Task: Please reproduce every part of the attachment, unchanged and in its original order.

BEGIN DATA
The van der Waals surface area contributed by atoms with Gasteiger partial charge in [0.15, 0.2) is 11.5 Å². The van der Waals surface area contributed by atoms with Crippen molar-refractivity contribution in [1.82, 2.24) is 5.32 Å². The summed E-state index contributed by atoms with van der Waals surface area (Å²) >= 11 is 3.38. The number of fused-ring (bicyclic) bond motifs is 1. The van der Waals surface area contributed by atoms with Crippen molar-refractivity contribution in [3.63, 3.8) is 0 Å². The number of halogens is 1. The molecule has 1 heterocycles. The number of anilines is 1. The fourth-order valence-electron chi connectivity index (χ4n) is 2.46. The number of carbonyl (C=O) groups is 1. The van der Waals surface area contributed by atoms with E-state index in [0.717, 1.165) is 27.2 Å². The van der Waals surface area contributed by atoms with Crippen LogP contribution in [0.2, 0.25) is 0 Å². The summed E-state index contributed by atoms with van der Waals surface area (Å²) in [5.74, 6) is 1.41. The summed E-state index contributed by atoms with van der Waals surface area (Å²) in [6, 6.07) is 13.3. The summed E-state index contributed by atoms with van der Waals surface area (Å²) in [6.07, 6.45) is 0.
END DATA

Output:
The van der Waals surface area contributed by atoms with Gasteiger partial charge in [0.15, 0.2) is 11.5 Å². The van der Waals surface area contributed by atoms with Crippen molar-refractivity contribution in [1.82, 2.24) is 5.32 Å². The summed E-state index contributed by atoms with van der Waals surface area (Å²) >= 11 is 3.38. The number of fused-ring (bicyclic) bond motifs is 1. The van der Waals surface area contributed by atoms with Crippen molar-refractivity contribution in [3.63, 3.8) is 0 Å². The number of halogens is 1. The molecule has 1 heterocycles. The number of anilines is 1. The fourth-order valence-electron chi connectivity index (χ4n) is 2.46. The number of carbonyl (C=O) groups is 1. The van der Waals surface area contributed by atoms with E-state index in [0.717, 1.165) is 27.2 Å². The van der Waals surface area contributed by atoms with Crippen LogP contribution in [0.2, 0.25) is 0 Å². The summed E-state index contributed by atoms with van der Waals surface area (Å²) in [5.74, 6) is 1.41. The summed E-state index contributed by atoms with van der Waals surface area (Å²) in [6, 6.07) is 13.3. The summed E-state index contributed by atoms with van der Waals surface area (Å²) in [6.07, 6.45) is 0.